A study of dispersion in complex terrain under winter conditions using high-resolution mesoscale and Lagrangian particle models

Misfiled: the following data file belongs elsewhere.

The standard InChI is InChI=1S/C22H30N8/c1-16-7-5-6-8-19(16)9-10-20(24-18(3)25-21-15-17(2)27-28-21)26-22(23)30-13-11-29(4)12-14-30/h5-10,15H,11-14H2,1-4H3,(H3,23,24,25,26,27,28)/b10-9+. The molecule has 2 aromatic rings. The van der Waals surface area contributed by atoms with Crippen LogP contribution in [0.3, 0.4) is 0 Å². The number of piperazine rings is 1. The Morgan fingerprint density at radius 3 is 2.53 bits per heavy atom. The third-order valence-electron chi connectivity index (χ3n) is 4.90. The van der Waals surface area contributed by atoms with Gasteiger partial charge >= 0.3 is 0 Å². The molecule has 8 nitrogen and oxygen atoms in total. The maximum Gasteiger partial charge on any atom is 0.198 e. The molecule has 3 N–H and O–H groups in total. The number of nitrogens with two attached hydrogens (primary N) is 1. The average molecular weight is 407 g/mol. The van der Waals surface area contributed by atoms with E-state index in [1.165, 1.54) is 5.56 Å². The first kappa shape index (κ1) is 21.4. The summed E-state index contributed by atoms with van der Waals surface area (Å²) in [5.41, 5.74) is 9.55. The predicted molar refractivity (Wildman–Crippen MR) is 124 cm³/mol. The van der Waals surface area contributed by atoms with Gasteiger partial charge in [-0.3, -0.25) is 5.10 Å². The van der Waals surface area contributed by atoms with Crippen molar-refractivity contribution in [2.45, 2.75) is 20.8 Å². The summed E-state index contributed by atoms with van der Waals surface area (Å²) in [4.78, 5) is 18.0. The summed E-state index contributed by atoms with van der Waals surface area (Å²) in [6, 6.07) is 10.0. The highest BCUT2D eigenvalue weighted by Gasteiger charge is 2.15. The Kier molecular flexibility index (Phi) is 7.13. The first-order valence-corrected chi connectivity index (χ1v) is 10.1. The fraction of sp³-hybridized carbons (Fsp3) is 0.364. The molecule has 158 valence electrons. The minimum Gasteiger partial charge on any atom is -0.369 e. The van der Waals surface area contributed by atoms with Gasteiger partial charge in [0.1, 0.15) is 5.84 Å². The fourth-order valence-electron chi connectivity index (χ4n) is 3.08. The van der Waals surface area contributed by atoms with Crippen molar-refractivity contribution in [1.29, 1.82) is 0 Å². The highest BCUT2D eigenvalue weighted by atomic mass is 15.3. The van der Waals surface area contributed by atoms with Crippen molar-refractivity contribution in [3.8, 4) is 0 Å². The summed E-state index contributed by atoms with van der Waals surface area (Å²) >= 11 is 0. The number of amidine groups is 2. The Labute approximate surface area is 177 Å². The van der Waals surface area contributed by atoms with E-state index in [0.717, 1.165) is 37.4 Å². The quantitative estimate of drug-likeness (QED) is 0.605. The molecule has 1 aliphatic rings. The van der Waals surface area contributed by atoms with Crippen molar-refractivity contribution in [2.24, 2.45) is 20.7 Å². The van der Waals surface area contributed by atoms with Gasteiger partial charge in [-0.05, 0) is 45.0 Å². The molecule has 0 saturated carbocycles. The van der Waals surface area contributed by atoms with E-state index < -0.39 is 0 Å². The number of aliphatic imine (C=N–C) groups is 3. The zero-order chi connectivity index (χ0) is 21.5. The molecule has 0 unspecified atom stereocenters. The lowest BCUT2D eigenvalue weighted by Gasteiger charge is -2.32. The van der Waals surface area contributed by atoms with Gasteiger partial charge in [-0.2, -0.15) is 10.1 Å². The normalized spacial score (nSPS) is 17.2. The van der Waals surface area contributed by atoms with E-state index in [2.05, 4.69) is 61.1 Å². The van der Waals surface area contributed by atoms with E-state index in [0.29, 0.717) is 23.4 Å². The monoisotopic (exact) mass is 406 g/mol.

A mesoscale model (MM5), a dispersive Langrangian particle model (FLEXPART), and intensive meteorological and COrrelation SPECtrometer (COSPEC) measurements from a field campaign are used to examine the advection and turbulent diffusion patterns associated with interactions and forcings between topography, synoptic atmospheric flows and thermally-driven circulations. This study describes the atmospheric dispersion of emissions from a power plant with a 343-m tall chimney, situated on very complex terrain in the North-East of Spain, under winter conditions. During the field campaign, the plume was transported with low transversal dispersion and deformed essentially due to the effect of mechanical turbulence. The main surface impacts appeared at long distances from the emission source (more than 30 km). The results show that the coupled models (MM5 and FLEXPART) are able to predict the plume integral advection from the power plant on very complex terrain. Integral advection and turbulent dispersion are derived from the dispersive Lagrangian model output for three consecutive days so that a direct quantitative comparison has been made between the temporal evolution of the predicted three-dimensional dispersive conditions and the COSPEC measurements. Comparison between experimental and simulated transversal dispersion shows an index of agreement between 80% and 90%, within distance ranges from 6 to 33 km from the stack. Linked to the orographic features, the simulated plume impacts on the ground more than 30 km away from the stack, because of the lee waves simulated by MM5.